It was just such a staged provocation - an Israeli tractor plowing through a disputed field despite Syrian pleas for compromise - that sparked the April 1967 aerial battle. In Oren's reckoning, however, the battle ensued after a pattern of "Syrian provocation" (SDW: p. 46).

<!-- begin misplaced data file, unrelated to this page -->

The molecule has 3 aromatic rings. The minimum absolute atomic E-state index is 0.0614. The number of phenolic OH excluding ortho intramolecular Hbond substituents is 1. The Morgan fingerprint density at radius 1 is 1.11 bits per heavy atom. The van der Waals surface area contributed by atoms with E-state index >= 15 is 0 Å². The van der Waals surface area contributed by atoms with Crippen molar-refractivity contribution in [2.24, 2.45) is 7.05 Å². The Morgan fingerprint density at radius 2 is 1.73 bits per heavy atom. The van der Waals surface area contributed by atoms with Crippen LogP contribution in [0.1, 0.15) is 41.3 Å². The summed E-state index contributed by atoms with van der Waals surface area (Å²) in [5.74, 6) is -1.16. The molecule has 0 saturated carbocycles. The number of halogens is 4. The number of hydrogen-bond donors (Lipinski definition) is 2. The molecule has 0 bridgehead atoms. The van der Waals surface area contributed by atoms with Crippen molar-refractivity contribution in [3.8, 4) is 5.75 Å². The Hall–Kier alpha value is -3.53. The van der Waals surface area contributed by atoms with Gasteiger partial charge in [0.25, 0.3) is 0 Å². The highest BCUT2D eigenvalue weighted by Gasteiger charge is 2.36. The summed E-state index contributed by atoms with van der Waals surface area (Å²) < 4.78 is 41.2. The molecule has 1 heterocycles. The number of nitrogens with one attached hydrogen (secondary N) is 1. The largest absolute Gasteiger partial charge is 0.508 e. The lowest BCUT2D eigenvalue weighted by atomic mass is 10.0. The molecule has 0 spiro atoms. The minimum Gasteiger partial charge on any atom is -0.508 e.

Denied the right to return home or compensation, Palestinian refugees organized commando raids against Israel and, after a February 1966 coup in Syria, the new "radical" regime escalated support for them. According to Oren, the "reasons for this upsurge [of Syrian support] were obscure, as inscrutable as the Syrian regime itself" (p. 42). Yet in a statement not quoted by Oren, head of Israeli military intelligence General Aharon Yariv bluntly acknowledged shortly before the June war that Syria backed these raids "because we are bent upon establishing.certain facts along the border" - i.e., in retaliation for Israel's land-grab in the DZs (I&R: p.133; Oren alludes to this explanation on pp. 24, 27). Oren's narrative is replete with references to these Syrian-backed Palestinian attacks supposedly causing Israel's "security situation" to deteriorate "from worse to insufferable": "Over the course of 1965.the armed wing of al-Fatah received Syria's support in carrying out thirty-five attacks according to Israel's reckoning, 110 by Palestinian accounts"; "Over the course of 1966, Israel recorded ninety-three border incidents - mines, shootings, sabotage - while the Syrians boasted seventy-five guerrilla attacks in the single month of February-March"; in late 1966 "eleven guerrilla attacks, most of them from Jordan, ensued in rapid succession - seven Israelis died and twelve were wounded..Then.a paramilitary police vehicle struck a mine. Three police were killed, one wounded"; "the first months of 1967 saw some 270 incidents - an increase, Israel acknowledged, of 100 percent.Al-Fatah issued a series of thirty-four communiques describing its actions in great detail and praising the courage of its martyrs"; during April-May 1967 "al-Fatah undertook no less than fourteen operations. Mines and explosives were planted not only on the Israeli side of the Syrian and Jordanian borders, but across from Lebanon as well"; and by late May "The IDF's hands were tied; al-Fatah could attack at will" (SDW: pp. 24, 27, 31, 45, 48, 63; cf. pp. 25, 28, 29, 42, 46, 53). After these cumulatively overwhelming statistics, it comes as something of a shock when Oren quotes Moshe Dayan from an October 1966 Knesset speech to the effect that "There is no major wave of infiltration today. Just because several dozen bandits from al-Fatah cross the border, Israel does not have to get caught up in a frenzy of escalation" (SDW: p. 81). In fact, a former head of Israeli military intelligence, Yehoshaphat Harkabi, concluded shortly after the war in a sober balance-sheet - not cited by Oren - that the "operational achievements" of the Palestinian commando raids "in the thirty months from [their] debut to the six-day war are not impressive by any standard" (italics in original). Emphasizing that the few successful sabotage operations and Israeli casualties in that period (a total of 14 civilians, police and soldiers) "did not endanger Israel's national life," he recalled that "to hide its mediocre results, Fatah inflated communiqu‚s which bore no resemblance to what actually took place. Often, reported actions did not take place at all, and the Israeli authorities had difficulty identifying them" (I&R: p. 133). Inflating the threat posed to Israel, Oren cites as if credible these communiqu‚s bearing "no resemblance" to reality. Elsewhere Oren mockingly reports that after the June war "in a communiqu‚ issued from Damascus, al-Fatah claimed credit for killing Prime Minister Levi Eshkol with a surface-to-surface missile" (SDW: p. 317). One wonders why Oren didn't credit this communiqu‚ as well.